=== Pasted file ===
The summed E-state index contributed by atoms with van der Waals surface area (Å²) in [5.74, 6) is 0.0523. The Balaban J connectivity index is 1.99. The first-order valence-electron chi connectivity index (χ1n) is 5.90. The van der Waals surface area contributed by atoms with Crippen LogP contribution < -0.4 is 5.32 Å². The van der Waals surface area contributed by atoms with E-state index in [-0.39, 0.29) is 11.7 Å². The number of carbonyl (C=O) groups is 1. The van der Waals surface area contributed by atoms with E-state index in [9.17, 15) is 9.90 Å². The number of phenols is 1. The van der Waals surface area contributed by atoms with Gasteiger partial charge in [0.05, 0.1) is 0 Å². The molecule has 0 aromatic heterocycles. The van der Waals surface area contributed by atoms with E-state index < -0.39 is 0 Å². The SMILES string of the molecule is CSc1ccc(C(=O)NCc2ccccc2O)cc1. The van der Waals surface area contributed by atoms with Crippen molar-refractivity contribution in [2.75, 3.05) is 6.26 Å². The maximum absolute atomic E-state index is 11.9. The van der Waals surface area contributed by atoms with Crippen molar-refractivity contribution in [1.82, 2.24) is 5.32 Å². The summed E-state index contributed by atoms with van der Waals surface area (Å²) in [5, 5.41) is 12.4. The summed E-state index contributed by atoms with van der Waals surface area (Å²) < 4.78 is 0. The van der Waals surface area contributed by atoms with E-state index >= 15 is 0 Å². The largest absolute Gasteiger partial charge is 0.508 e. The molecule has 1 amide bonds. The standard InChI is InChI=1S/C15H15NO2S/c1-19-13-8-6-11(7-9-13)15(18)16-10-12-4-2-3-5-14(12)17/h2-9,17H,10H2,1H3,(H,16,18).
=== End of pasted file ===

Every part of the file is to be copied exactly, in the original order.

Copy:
The summed E-state index contributed by atoms with van der Waals surface area (Å²) in [5.74, 6) is 0.0523. The Balaban J connectivity index is 1.99. The first-order valence-electron chi connectivity index (χ1n) is 5.90. The van der Waals surface area contributed by atoms with Crippen LogP contribution < -0.4 is 5.32 Å². The van der Waals surface area contributed by atoms with E-state index in [-0.39, 0.29) is 11.7 Å². The number of carbonyl (C=O) groups is 1. The van der Waals surface area contributed by atoms with E-state index in [9.17, 15) is 9.90 Å². The number of phenols is 1. The van der Waals surface area contributed by atoms with Gasteiger partial charge in [0.05, 0.1) is 0 Å². The molecule has 0 aromatic heterocycles. The van der Waals surface area contributed by atoms with E-state index < -0.39 is 0 Å². The SMILES string of the molecule is CSc1ccc(C(=O)NCc2ccccc2O)cc1. The van der Waals surface area contributed by atoms with Crippen molar-refractivity contribution in [2.75, 3.05) is 6.26 Å². The maximum absolute atomic E-state index is 11.9. The van der Waals surface area contributed by atoms with Crippen molar-refractivity contribution in [1.82, 2.24) is 5.32 Å². The summed E-state index contributed by atoms with van der Waals surface area (Å²) in [5, 5.41) is 12.4. The summed E-state index contributed by atoms with van der Waals surface area (Å²) < 4.78 is 0. The van der Waals surface area contributed by atoms with E-state index >= 15 is 0 Å². The largest absolute Gasteiger partial charge is 0.508 e. The molecule has 1 amide bonds. The standard InChI is InChI=1S/C15H15NO2S/c1-19-13-8-6-11(7-9-13)15(18)16-10-12-4-2-3-5-14(12)17/h2-9,17H,10H2,1H3,(H,16,18).